Package smile.association
For example, the rule {onions, potatoes} ⇒ {burger} found in the sales data of a supermarket would indicate that if a customer buys onions and potatoes together, he or she is likely to also buy burger. Such information can be used as the basis for decisions about marketing activities such as promotional pricing or product placements.
Association rules are usually required to satisfy a userspecified minimum support and a userspecified minimum confidence at the same time. Association rule generation is usually split up into two separate steps:
 First, minimum support is applied to find all frequent item sets in a database (i.e. frequent item set mining).
 Second, these frequent item sets and the minimum confidence constraint are used to form rules.
Finding all frequent item sets in a database is difficult since it involves searching all possible item sets (item combinations). The set of possible item sets is the power set over I (the set of items) and has size 2^{n}  1 (excluding the empty set which is not a valid item set). Although the size of the power set grows exponentially in the number of items n in I, efficient search is possible using the downwardclosure property of support (also called antimonotonicity) which guarantees that for a frequent item set also all its subsets are frequent and thus for an infrequent item set, all its supersets must be infrequent.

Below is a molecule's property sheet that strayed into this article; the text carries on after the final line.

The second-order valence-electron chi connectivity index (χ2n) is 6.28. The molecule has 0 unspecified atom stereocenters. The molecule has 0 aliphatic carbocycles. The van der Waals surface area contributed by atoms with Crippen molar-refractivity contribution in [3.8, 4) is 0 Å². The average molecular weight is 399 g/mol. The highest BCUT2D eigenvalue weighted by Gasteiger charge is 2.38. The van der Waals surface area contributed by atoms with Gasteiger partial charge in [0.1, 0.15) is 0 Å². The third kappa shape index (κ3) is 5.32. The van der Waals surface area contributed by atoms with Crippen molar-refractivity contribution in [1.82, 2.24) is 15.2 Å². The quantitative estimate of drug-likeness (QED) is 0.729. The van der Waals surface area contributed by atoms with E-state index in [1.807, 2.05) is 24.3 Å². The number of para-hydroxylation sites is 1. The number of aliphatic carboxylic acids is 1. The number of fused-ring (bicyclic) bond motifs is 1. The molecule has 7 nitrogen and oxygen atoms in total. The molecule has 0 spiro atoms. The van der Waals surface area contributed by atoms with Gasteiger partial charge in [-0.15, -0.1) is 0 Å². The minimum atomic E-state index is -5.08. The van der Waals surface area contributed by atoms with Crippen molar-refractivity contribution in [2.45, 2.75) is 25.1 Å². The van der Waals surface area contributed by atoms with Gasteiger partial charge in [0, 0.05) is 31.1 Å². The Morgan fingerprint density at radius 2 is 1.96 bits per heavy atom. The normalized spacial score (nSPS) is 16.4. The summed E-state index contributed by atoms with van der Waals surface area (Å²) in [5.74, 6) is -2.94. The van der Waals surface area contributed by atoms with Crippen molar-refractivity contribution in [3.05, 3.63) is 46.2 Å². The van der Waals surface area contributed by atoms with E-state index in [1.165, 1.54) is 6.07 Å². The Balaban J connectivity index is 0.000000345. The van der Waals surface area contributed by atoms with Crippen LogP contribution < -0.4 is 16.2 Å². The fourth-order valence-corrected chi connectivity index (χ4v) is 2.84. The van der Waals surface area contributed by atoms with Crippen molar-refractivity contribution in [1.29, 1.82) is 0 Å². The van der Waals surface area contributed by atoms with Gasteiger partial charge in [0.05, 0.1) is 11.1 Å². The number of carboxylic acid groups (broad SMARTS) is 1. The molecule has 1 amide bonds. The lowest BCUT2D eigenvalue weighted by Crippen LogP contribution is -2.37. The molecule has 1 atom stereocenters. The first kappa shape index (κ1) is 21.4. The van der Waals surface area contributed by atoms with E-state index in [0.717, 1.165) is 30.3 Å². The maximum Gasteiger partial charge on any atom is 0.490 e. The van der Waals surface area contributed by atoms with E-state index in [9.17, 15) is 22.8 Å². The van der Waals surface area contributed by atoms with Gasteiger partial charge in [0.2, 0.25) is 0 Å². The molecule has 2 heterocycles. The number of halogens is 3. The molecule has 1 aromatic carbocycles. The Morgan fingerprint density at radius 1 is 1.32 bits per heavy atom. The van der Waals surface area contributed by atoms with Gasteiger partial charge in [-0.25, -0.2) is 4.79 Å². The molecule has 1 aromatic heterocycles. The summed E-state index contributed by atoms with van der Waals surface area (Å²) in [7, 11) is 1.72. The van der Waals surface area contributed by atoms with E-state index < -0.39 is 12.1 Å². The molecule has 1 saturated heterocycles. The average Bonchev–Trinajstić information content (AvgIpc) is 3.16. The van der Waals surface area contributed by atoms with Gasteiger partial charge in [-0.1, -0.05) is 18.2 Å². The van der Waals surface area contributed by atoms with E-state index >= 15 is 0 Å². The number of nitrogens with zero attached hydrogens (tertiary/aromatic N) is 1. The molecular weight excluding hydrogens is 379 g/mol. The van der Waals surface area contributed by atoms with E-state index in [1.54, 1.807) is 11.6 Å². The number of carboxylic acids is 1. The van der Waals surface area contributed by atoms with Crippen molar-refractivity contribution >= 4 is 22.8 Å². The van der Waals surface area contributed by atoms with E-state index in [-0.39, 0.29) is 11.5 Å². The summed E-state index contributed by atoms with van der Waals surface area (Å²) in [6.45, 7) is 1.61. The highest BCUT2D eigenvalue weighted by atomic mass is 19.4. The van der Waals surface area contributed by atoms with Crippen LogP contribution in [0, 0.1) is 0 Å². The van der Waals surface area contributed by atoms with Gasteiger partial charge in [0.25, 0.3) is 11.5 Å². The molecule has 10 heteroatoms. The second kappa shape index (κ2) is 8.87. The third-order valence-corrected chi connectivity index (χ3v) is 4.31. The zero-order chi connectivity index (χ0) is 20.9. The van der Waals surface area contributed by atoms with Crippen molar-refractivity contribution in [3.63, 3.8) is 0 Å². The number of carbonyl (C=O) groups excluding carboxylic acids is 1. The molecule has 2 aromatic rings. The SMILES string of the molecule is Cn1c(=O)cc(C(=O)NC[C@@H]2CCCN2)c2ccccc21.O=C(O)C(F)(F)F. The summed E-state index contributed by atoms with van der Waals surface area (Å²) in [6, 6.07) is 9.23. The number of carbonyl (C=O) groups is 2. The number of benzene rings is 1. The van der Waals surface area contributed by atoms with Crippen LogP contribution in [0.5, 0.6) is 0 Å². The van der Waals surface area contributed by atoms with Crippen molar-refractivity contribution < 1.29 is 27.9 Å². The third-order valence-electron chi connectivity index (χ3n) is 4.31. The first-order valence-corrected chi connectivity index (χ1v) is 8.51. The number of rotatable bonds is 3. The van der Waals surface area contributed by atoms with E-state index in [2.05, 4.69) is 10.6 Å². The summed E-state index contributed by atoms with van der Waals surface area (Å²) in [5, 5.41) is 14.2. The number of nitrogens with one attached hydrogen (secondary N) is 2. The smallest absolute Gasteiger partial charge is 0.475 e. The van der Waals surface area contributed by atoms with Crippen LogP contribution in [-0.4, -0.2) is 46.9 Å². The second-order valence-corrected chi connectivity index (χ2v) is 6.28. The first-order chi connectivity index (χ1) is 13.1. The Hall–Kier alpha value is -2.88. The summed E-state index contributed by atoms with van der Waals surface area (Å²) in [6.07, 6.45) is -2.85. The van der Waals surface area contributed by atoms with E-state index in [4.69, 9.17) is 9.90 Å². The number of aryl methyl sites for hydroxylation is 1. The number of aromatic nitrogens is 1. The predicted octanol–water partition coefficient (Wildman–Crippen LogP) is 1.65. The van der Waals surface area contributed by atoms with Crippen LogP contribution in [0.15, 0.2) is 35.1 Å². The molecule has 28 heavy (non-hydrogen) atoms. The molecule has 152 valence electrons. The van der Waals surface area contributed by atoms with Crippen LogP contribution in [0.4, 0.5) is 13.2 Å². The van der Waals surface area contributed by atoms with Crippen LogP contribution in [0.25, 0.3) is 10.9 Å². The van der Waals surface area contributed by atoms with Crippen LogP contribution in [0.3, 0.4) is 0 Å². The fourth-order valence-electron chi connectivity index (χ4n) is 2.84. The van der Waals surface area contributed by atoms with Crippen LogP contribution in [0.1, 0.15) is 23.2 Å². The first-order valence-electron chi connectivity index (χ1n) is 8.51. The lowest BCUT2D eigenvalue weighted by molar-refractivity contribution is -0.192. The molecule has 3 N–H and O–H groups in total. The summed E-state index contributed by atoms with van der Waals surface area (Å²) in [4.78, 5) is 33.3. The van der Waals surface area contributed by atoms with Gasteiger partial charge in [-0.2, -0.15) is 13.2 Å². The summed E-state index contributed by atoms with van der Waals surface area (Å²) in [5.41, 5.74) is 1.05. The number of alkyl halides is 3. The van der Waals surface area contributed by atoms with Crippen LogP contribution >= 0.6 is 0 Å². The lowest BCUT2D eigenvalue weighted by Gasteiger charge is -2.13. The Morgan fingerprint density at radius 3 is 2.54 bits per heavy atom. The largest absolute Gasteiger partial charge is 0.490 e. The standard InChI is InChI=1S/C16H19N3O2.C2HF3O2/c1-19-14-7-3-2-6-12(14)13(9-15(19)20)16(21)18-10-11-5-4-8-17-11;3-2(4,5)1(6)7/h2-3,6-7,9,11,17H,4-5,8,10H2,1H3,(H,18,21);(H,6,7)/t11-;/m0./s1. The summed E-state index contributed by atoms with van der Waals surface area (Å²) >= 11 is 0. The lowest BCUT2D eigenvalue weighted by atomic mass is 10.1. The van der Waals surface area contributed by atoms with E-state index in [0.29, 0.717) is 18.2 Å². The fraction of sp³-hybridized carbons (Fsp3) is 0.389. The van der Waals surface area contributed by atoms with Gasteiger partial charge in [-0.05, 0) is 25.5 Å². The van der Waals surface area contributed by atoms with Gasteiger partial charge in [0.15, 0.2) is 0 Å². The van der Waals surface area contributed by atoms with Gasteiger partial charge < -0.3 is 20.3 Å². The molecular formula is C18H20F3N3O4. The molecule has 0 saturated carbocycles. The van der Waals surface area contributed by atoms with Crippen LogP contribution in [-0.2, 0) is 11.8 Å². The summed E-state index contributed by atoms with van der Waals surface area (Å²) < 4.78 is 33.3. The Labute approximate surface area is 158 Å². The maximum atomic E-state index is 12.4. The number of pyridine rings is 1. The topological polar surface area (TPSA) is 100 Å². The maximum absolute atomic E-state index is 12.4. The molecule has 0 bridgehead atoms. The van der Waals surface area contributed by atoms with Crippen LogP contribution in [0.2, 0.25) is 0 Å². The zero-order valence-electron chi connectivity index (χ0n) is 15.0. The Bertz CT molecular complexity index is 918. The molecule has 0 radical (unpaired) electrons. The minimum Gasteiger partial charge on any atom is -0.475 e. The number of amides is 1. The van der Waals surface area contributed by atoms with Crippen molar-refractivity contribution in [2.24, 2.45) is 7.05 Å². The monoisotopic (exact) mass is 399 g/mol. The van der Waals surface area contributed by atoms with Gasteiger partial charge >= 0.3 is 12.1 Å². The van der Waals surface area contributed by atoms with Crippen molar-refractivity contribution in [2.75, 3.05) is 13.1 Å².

In practice, we may only consider the frequent item set that has the maximum number of items bypassing all the sub item sets. An item set is maximal frequent if none of its immediate supersets is frequent.
For a maximal frequent item set, even though we know that all the sub item sets are frequent, we don't know the actual support of those sub item sets, which are very important to find the association rules within the item sets. If the final goal is association rule mining, we would like to discover closed frequent item sets. An item set is closed if none of its immediate supersets has the same support as the item set.
Some well known algorithms of frequent item set mining are Apriori, Eclat and FPGrowth. Apriori is the bestknown algorithm to mine association rules. It uses a breadthfirst search strategy to counting the support of item sets and uses a candidate generation function which exploits the downward closure property of support. Eclat is a depthfirst search algorithm using set intersection.
FPgrowth (frequent pattern growth) uses an extended prefixtree (FPtree) structure to store the database in a compressed form. FPgrowth adopts a divideandconquer approach to decompose both the mining tasks and the databases. It uses a pattern fragment growth method to avoid the costly process of candidate generation and testing used by Apriori.
References
 R. Agrawal, T. Imielinski and A. Swami. Mining Association Rules Between Sets of Items in Large Databases, SIGMOD, 207216, 1993.
 Rakesh Agrawal and Ramakrishnan Srikant. Fast algorithms for mining association rules in large databases. VLDB, 487499, 1994.
 Mohammed J. Zaki. Scalable algorithms for association mining. IEEE Transactions on Knowledge and Data Engineering, 12(3):372390, 2000.
 Jiawei Han, Jian Pei, Yiwen Yin, and Runying Mao. Mining frequent patterns without candidate generation. Data Mining and Knowledge Discovery 8:5387, 2004.

ClassDescriptionAssociation Rule Mining.Association rule object.Frequent item set mining based on the FPgrowth (frequent pattern growth) algorithm, which employs an extended prefixtree (FPtree) structure to store the database in a compressed form.FPtree data structure used in FPgrowth (frequent pattern growth) algorithm for frequent item set mining.A set of items.